We began asking more questions in earnest. Firstly, we wanted to thank those of you who were subjected to our many price value questions, surveys; phone calls and e mails. Our CMH world is filled with strong opinions (you know who you are.) Most importantly, and to our tremendous benefit, an overwhelming majority of our guests have the strong desire to see us be successful into the future. We have read every comment card from this season to date, thanks for taking the time to tell us what you really think.
We set a price two years ago (for the future that is today) in anticipation of where the world might be. As with any move that jumps through time, we got some things right and totally missed on some others.Where are we going?
We’re not very good at marketing gimmicks and complicated promotions. We are pretty good at offering great skiing and riding all combined with our own unique CMH hospitality. Your many suggestions and creative ideas have helped a lot. We’ve looked at lots of different options; frankly, it all kept coming back to the simplest and most straightforward decision.
- CMH is holding heli-skiing prices flat for the coming 2011 and 2012 seasons, maintaining the published 2010 rates. No increase, no gimmicks, no fine print.
- We will continue our 46 year tradition of staying out of the last minute discount game. "Price assurance" may be a new phrase in travel, it’s always been our way. Rest assured that the skier sitting next to you in the helicopter didn’t pay less than you by booking at the last minute.
- The Early Booking Incentive will continue for the coming season on all trips booked (with deposit) by the new date of May 7th, 2010 for the 10/11 season.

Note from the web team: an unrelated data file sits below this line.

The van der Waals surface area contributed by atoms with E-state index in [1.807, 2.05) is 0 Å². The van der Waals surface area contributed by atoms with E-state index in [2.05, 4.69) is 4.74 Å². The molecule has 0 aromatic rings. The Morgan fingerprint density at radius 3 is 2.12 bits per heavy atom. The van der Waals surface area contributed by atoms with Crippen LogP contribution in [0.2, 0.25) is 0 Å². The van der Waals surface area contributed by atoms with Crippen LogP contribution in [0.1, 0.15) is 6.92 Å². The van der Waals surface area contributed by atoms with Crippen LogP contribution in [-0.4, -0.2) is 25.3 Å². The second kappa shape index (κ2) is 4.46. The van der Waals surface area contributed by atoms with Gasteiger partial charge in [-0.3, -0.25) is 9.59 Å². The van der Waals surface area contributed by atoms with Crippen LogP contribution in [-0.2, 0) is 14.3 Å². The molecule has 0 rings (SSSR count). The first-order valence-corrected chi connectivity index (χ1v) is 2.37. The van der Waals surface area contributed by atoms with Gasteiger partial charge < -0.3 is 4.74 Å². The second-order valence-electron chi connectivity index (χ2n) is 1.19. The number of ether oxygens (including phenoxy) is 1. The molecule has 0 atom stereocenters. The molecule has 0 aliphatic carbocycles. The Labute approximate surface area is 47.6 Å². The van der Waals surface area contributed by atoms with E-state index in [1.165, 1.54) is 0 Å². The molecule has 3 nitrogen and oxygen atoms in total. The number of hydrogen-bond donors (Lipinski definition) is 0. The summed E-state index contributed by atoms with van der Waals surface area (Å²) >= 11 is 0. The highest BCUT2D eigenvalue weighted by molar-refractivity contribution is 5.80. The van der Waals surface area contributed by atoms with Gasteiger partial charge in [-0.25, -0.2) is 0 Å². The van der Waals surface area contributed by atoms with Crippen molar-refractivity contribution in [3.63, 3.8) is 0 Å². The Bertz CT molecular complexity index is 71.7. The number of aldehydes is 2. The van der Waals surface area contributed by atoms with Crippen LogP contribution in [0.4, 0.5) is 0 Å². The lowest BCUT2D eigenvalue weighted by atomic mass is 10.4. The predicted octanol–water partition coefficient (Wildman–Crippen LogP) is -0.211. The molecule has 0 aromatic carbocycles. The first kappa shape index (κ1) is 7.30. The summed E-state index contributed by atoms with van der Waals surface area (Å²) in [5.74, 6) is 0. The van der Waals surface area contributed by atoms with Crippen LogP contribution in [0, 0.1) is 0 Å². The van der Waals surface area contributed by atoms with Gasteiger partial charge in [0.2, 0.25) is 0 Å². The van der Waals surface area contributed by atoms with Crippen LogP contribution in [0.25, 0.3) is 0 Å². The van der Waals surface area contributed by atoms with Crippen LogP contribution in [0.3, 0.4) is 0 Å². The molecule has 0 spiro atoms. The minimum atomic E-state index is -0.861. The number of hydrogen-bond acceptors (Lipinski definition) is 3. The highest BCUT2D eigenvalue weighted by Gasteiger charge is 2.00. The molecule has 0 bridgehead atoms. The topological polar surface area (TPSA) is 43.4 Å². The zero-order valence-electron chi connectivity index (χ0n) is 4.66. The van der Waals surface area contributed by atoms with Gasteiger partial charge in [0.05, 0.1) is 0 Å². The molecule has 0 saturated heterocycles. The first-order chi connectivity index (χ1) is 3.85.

If this seems a bit too good to be true, call our Heli-Ski Experts at 1.800.661.0252 or send an email
and we can walk you through all the details…We’ve always tried to be fair and transparent.
Best wishes to all of you for the coming summer season, thanks for your continued support and enthusiasm for CMH.
David Barry, CEO
"Bring a shovel for when you get buried alive"
For those of you that missed it, actor Rob Lowe was on The Tonight Show with Conan O'Brien Thursday night (Jan 14, 2010). O'Brien asked Lowe about his love of heli-skiing and the conversation took a turn that Lowe clearly had not intended.
In light of this, I thought I would expand upon my January 8th post on the 4 Helicopter Skiing Misperceptions and clarify a few things for Mr. O'Brien.
Rob Lowe describes heli-skiing as a sport where you wear an avalanche beeper so you can get found if you get buried and you carry a shovel so you can dig out your buddy if he gets buried.
This, Mr. O'Brien,is true. But it is important to put this all in perspective. So, I asked Rob Rohn, CMH's Director of Mountain Operations about it and he said that "having tranciever, probe and shovel is similar to having an airbag in your car. You may never use it in the time you own the car, but if you do, you'll sure be glad it's there."